• Seeds: For fast-growing veggies (e.g., greens). You cannot eat seeds themselves because they’re treated.
  • Soap: Bar soap, laundry soap. Get extra for trade.
  • Space Blankets: Get generic, get many. Multi-purpose, excellent trade.
  • Tobacco: Smokes or chaw as you need. Bulk cans and unopened papers may be tasty if you run out, and trade well. Cheap pipes.
  • Tools: Basic hand tools needed to modify house or furniture for fuel or barricades. Duct tape, small rolls of fine galvanized wire, pocket candy tins of salvaged screws.
  • Toilet Paper: Americans are pampered, but the plumbing and proletariat in Eastern Europe were accustomed to torn strips of Pravda. Generic TP is likely good trade here. Selco noted that when he had TP, it was used for trade, not tidiness.
  • Watches: Cheap battery watches (and batteries) for trade.
  • Water: Get barrels, garbage cans, hand purifying filter, and jugs now.
  • Writing:Lined tablets, ballpoint pens.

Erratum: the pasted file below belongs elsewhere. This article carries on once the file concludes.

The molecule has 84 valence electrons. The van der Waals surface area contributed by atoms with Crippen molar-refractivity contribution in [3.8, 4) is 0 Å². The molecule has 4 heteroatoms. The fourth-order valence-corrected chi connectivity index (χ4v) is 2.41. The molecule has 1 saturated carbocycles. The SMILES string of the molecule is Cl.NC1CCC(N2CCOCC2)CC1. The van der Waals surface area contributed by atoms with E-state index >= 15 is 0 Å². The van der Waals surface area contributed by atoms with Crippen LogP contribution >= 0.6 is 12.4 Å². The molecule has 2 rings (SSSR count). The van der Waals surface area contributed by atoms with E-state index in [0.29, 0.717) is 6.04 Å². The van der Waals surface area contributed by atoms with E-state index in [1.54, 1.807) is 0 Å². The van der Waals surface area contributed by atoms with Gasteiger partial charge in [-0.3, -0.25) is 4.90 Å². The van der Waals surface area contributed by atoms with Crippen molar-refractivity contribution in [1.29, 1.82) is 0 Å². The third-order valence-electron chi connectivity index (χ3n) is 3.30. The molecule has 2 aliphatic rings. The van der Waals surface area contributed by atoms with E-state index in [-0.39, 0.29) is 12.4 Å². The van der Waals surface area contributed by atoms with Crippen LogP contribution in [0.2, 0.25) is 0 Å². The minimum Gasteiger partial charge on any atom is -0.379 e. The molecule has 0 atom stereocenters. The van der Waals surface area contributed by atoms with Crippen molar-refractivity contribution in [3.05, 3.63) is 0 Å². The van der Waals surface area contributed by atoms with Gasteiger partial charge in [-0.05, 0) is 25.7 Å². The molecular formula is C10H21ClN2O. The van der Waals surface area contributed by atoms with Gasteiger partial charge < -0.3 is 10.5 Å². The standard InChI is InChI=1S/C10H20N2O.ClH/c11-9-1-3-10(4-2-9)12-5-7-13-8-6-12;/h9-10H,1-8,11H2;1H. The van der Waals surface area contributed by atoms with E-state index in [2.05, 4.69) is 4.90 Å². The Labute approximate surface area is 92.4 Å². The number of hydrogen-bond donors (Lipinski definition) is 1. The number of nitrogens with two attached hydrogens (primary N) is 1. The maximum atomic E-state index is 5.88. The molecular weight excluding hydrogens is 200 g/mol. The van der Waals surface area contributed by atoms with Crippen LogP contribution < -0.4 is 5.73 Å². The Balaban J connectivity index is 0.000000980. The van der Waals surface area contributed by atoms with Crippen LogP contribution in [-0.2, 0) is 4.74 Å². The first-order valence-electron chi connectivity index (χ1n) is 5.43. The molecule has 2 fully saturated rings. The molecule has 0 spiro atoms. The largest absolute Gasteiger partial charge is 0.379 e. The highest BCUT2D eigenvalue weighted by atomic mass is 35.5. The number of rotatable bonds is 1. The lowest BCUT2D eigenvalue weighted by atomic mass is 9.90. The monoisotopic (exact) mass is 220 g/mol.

A close friend made many Balkan trips in support of family members. International travel remained possible between major cities, and customs inspections grew lax in proportion to local privation. If you brought something the locals needed, you would not be hassled, except a small share for the official.

Every trip he was laden with specific requests. Some were seasonal: trigger-finger mittens, gloves, wool socks, seeds, specific meds. Some were always in demand: smokes (anything in a red and white box), sewing thread, needles, yarn, freeze-dried food, ibuprofen, cocoa, instant coffee, Zippo flints, rechargeable small batteries, toothbrushes. Some trade goods consistently evaporated at customs, such as pocket knives and pen lights. He took to packing sacrificial Hershey bars and stray packs of Kent cigarettes.


Hide your supplies carefully and creatively. Odds are that opportunistic thieves and brigands will not be equipped with the same cache-locating technology as official thieves and brigands. Keep the fact that you have it absolutely private. Duh.

Taking advantage of your trade goods requires reason and common sense. Some time-tested rules from the trenches include never trading at home or for large amounts. Trading at home identifies your home as a source of supply. Trading for large amounts identifies you personally as a source of supply. Neither are good.